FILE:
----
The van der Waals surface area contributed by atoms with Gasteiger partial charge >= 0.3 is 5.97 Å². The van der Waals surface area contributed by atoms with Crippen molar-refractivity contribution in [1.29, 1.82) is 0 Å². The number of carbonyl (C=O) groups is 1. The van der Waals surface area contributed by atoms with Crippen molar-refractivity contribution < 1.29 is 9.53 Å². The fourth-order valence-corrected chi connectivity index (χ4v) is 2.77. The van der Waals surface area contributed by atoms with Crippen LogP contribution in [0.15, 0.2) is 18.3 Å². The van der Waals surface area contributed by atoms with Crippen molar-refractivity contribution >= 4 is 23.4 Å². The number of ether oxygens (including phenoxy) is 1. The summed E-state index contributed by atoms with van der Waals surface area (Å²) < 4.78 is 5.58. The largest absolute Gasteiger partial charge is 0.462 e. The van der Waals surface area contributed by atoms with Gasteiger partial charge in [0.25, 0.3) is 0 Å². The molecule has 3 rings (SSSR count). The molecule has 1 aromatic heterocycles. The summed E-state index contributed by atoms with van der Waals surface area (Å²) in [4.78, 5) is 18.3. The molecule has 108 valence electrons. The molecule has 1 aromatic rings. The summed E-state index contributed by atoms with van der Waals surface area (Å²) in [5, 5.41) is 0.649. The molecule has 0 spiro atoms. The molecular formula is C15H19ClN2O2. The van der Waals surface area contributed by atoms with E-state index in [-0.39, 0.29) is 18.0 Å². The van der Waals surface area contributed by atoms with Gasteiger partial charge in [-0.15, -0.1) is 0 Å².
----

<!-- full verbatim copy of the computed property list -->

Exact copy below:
The van der Waals surface area contributed by atoms with Gasteiger partial charge >= 0.3 is 5.97 Å². The van der Waals surface area contributed by atoms with Crippen molar-refractivity contribution in [1.29, 1.82) is 0 Å². The number of carbonyl (C=O) groups is 1. The van der Waals surface area contributed by atoms with Crippen molar-refractivity contribution < 1.29 is 9.53 Å². The fourth-order valence-corrected chi connectivity index (χ4v) is 2.77. The van der Waals surface area contributed by atoms with Crippen LogP contribution in [0.15, 0.2) is 18.3 Å². The van der Waals surface area contributed by atoms with Crippen molar-refractivity contribution >= 4 is 23.4 Å². The number of ether oxygens (including phenoxy) is 1. The summed E-state index contributed by atoms with van der Waals surface area (Å²) < 4.78 is 5.58. The largest absolute Gasteiger partial charge is 0.462 e. The van der Waals surface area contributed by atoms with Gasteiger partial charge in [0.25, 0.3) is 0 Å². The molecule has 3 rings (SSSR count). The molecule has 1 aromatic heterocycles. The summed E-state index contributed by atoms with van der Waals surface area (Å²) in [4.78, 5) is 18.3. The molecule has 108 valence electrons. The molecule has 1 aromatic rings. The summed E-state index contributed by atoms with van der Waals surface area (Å²) in [5, 5.41) is 0.649. The molecule has 0 spiro atoms. The molecular formula is C15H19ClN2O2. The van der Waals surface area contributed by atoms with E-state index in [-0.39, 0.29) is 18.0 Å². The van der Waals surface area contributed by atoms with Gasteiger partial charge in [-0.15, -0.1) is 0 Å².